04 June 2012

Saint Patrick at Tara, Saint Patrick at Trim

Evie Hone’s window in Saint Patrick’s Church on the Hill of Tara in Co Meath (Photograph: Patrick Comerford, 2012)

Patrick Comerford

Eighty years ago, while many people in Ireland were marking the Eucharistic Congress in Dublin, throughout the Church of Ireland we were placing stained glass images of Saint Patrick in windows in parish churches up and down the land to emphasise our claims to being what the Preamble and Declaration adopted at Disestablishment described as “the Ancient Catholic and Apostolic Church of Ireland.”

One of those churches is Saint Patrick’s Church on the Hill of Tara in Co Meath. The church, which was built in 1822, is now used as the Tara Heritage and visitors’ centre, but there is still a service there each year on Saint Patrick’s Day and an Open Air Service on the Hill of Tara on the last Sunday in June.

The ruins of the original church to the south west of Saint Patrick’s Church on the Hill of Tara in Co Meath (Photograph: Patrick Comerford, 2012)

On this June Bank Holiday Monday [4 June 2012], four of us visited the Hill of Tara, and after lunch we first went in to see the church at the Visitors’ Centre. The stained glass East Window, with images of Pentecost interspersed with images of Saint Patrick on the Hill of Tara is by Evie Hone and was erected to mark the 1,500th anniversary of Saint Patrick’s arrival and his mission to Ireland.

Two late mediaeval or early modern monuments to the Dillon family were moved from an early church, the ruins of which stand to the south-west of the visitor centre. Close by are upright stones, the tallest of which is carved with caving believed to be a Sheela-na-Gig.

A majestic view across the countryside from the top of the Hill of Tara this afternoon (Photograph: Patrick Comerford, 2012)

The Hill of Tara was crowded with visitors but the blue skies and bright sunshine provided clear views south to Dublin and Wicklow, south-west across Meath to Offaly and Laois, west across Westmeath, north-west to Longford and Cavan, north to Monaghan, and north-east to Louth – ten counties in all.

What would Saint Patrick ever do? (Photograph: Patrick Comerford, 2012)

On the way back down I was struck once again by the signs warning against camping and lighting fires – that would have made a damp squib of the beginning of Saint Patrick’s mission.

From Tara, we drove through Dunsany to Trim, which was once the country town of Meath and which is rich in mediaeval remains.

The ruins of the Priory of Saint John the Baptist on the banks of the Boyne Co Meath (Photograph: Patrick Comerford, 2012)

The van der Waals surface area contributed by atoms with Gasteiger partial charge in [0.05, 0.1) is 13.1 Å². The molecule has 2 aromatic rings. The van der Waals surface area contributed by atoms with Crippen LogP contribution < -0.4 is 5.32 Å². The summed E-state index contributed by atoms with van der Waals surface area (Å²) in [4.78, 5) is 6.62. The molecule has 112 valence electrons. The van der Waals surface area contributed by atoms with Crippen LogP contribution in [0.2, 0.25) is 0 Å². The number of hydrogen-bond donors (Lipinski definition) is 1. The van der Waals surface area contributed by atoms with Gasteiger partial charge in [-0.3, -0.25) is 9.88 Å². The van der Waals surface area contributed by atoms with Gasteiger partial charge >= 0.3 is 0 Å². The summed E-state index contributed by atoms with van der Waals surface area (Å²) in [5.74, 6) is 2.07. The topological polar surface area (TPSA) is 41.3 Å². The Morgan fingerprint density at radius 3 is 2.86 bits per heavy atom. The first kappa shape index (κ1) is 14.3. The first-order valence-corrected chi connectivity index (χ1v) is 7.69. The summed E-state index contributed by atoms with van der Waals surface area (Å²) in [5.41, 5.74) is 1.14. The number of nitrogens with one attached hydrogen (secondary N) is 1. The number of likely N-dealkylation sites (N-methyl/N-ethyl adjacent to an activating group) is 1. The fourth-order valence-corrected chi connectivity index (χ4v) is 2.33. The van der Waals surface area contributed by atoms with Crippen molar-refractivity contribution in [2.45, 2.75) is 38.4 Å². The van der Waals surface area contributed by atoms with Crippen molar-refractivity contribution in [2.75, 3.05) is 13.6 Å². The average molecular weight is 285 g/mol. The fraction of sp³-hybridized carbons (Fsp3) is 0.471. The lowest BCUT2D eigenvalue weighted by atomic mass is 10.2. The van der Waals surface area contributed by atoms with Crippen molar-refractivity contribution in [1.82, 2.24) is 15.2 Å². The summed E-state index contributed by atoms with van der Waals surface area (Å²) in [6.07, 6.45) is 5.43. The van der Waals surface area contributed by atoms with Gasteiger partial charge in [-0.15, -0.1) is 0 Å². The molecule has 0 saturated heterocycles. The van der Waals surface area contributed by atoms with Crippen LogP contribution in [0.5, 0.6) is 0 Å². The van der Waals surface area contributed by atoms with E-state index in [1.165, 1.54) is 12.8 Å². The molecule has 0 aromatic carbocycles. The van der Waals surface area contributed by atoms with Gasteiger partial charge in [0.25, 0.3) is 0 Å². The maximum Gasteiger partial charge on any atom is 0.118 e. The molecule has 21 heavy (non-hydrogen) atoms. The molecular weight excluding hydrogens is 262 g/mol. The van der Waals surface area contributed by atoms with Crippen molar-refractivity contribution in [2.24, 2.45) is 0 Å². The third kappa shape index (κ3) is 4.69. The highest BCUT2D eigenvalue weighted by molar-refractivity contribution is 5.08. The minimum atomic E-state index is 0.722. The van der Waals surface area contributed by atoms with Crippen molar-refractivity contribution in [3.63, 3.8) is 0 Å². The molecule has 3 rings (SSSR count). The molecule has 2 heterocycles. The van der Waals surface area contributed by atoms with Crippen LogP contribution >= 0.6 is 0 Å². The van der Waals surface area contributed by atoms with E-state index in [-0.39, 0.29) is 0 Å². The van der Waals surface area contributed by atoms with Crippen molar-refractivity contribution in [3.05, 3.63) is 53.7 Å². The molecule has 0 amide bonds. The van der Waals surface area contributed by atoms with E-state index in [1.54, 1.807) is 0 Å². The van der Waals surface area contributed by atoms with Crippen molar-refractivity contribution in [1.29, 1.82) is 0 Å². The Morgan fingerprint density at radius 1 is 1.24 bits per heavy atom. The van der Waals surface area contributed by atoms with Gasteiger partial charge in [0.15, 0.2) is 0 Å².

We stopped first on the banks of the River Boyne to see the Hospital or Priory of Saint John the Baptist on the banks of the Boyne. This was a house of the Knights of Saint John of Jerusalem, and a defence tower at the entrance once formed part of the knights’ priory.

Trim Castle ... said to be the largest Norman castle in Western Europe (Photograph: Patrick Comerford, 2012)

Trim Castle, or King John’s Castle, was built by Hugh de Lacey in the late 12th century and is said to be the largest Norman castle in Western Europe.

Saint Patrick’s Cathedral on Loman Street, on the north side of Trim (Photograph: Patrick Comerford, 2012)

Saint Patrick’s Cathedral on Loman Street, on the north side of Trim, is the Church of Ireland cathedral for the Diocese of Meath. It claims to be the oldest Anglican church in Ireland – although this claim is disputed by a church in Armagh which says its 20 years older than the cathedral in Trim.

The tower is part of the remains of the mediaeval parish church of Trim, and further ruins of this earlier church lie behind the cathedral. Although the Diocese of Meath was without a cathedral after the dissolution of the monasteries in the 16th century, The Bishops of Meath have been enthroned in Saint Patrick’s since 1536. However, Saint Patrick’s did not become a cathedral until Saint Patrick’s Day 1955, and the deans continue to called Dean of Clonmacnoise.

The tower clock at Saint Patrick’s commemorates Dean Richard Butler, the historian of Trim, who is buried on the south side of the cathedral. On this occasion, we did not get inside the cathedral to see the West Window which has the first-ever stained glass designed by the Pre-Raphaelite artist Edward Burne Jones.

On the way out of Trim we stopped at the Echo Gate to shout across at the vast Cathedral of Newtown Trim, which was part of an Augustinian Priory founded in 1202 by Simon De Rochfort, Bishop of Meath. This was once the largest abbey of its kind in Ireland. Bishop Simon successfully petitioned the Pope to move the cathedral of the Diocese of Meath from Clonard to Newtown Trim, claiming it would be better protected by nearby Trim Castle.

Looking from the Echo Gate across to ruins of the Cathedral of Saint Peter and Saint Paul (Photograph: Patrick Comerford, 2012)

The cathedral was dedicated to Saint Peter and Saint Paul and with the adjacent Priory or Hospice of Saint John the Baptist this was one of the most important ecclesiastical sites in Ireland until the dissolution of monasteries in the 1530s, and the main parts of the mediaeval cathedral still stand. From then, until Saint Patrick’s Day in 1955, the Diocese of Meath was without a cathedral.

We had one last shout across the Echo Gate before leaving Trim and driving along the banks of the Boyne to Navan and then joining the motorway back to Dublin.

No comments: